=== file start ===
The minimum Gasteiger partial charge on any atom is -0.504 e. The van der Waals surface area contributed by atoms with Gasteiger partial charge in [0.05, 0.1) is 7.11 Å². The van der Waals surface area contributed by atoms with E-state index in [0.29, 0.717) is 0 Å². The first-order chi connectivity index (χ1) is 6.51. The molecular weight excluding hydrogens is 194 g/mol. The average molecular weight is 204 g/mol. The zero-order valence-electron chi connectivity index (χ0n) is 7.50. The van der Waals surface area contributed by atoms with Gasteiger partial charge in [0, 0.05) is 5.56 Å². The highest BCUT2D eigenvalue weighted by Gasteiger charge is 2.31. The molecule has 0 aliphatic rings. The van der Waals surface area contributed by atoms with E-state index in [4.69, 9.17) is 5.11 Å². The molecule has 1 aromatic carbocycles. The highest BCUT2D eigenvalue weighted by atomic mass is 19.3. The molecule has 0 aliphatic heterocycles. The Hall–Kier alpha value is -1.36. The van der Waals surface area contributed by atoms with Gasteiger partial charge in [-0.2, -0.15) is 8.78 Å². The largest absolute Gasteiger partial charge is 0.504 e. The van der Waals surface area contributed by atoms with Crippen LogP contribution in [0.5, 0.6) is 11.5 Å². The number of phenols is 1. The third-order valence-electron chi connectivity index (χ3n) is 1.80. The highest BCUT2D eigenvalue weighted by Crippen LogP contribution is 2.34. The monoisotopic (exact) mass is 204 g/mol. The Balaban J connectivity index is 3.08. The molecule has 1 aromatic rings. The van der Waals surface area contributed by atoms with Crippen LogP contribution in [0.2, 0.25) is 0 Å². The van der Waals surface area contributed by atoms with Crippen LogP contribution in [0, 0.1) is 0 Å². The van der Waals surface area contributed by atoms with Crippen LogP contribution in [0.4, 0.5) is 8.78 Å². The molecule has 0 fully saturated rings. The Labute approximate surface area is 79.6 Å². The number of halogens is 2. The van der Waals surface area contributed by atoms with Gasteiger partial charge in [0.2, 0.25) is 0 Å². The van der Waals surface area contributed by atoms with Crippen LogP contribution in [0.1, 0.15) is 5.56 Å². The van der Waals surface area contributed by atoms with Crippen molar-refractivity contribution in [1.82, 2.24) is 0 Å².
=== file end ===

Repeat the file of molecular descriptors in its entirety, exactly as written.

The minimum Gasteiger partial charge on any atom is -0.504 e. The van der Waals surface area contributed by atoms with Gasteiger partial charge in [0.05, 0.1) is 7.11 Å². The van der Waals surface area contributed by atoms with E-state index in [0.29, 0.717) is 0 Å². The first-order chi connectivity index (χ1) is 6.51. The molecular weight excluding hydrogens is 194 g/mol. The average molecular weight is 204 g/mol. The zero-order valence-electron chi connectivity index (χ0n) is 7.50. The van der Waals surface area contributed by atoms with Gasteiger partial charge in [0, 0.05) is 5.56 Å². The highest BCUT2D eigenvalue weighted by Gasteiger charge is 2.31. The molecule has 0 aliphatic rings. The van der Waals surface area contributed by atoms with E-state index in [4.69, 9.17) is 5.11 Å². The molecule has 1 aromatic carbocycles. The highest BCUT2D eigenvalue weighted by atomic mass is 19.3. The molecule has 0 aliphatic heterocycles. The Hall–Kier alpha value is -1.36. The van der Waals surface area contributed by atoms with Gasteiger partial charge in [-0.2, -0.15) is 8.78 Å². The largest absolute Gasteiger partial charge is 0.504 e. The van der Waals surface area contributed by atoms with Crippen LogP contribution in [0.5, 0.6) is 11.5 Å². The number of phenols is 1. The third-order valence-electron chi connectivity index (χ3n) is 1.80. The highest BCUT2D eigenvalue weighted by Crippen LogP contribution is 2.34. The monoisotopic (exact) mass is 204 g/mol. The Balaban J connectivity index is 3.08. The molecule has 1 aromatic rings. The van der Waals surface area contributed by atoms with Crippen LogP contribution in [0.2, 0.25) is 0 Å². The van der Waals surface area contributed by atoms with Crippen LogP contribution in [0, 0.1) is 0 Å². The van der Waals surface area contributed by atoms with Crippen LogP contribution in [0.4, 0.5) is 8.78 Å². The molecule has 0 fully saturated rings. The Labute approximate surface area is 79.6 Å². The number of halogens is 2. The van der Waals surface area contributed by atoms with Gasteiger partial charge in [0.2, 0.25) is 0 Å². The van der Waals surface area contributed by atoms with Crippen LogP contribution in [0.1, 0.15) is 5.56 Å². The van der Waals surface area contributed by atoms with Crippen molar-refractivity contribution in [1.82, 2.24) is 0 Å².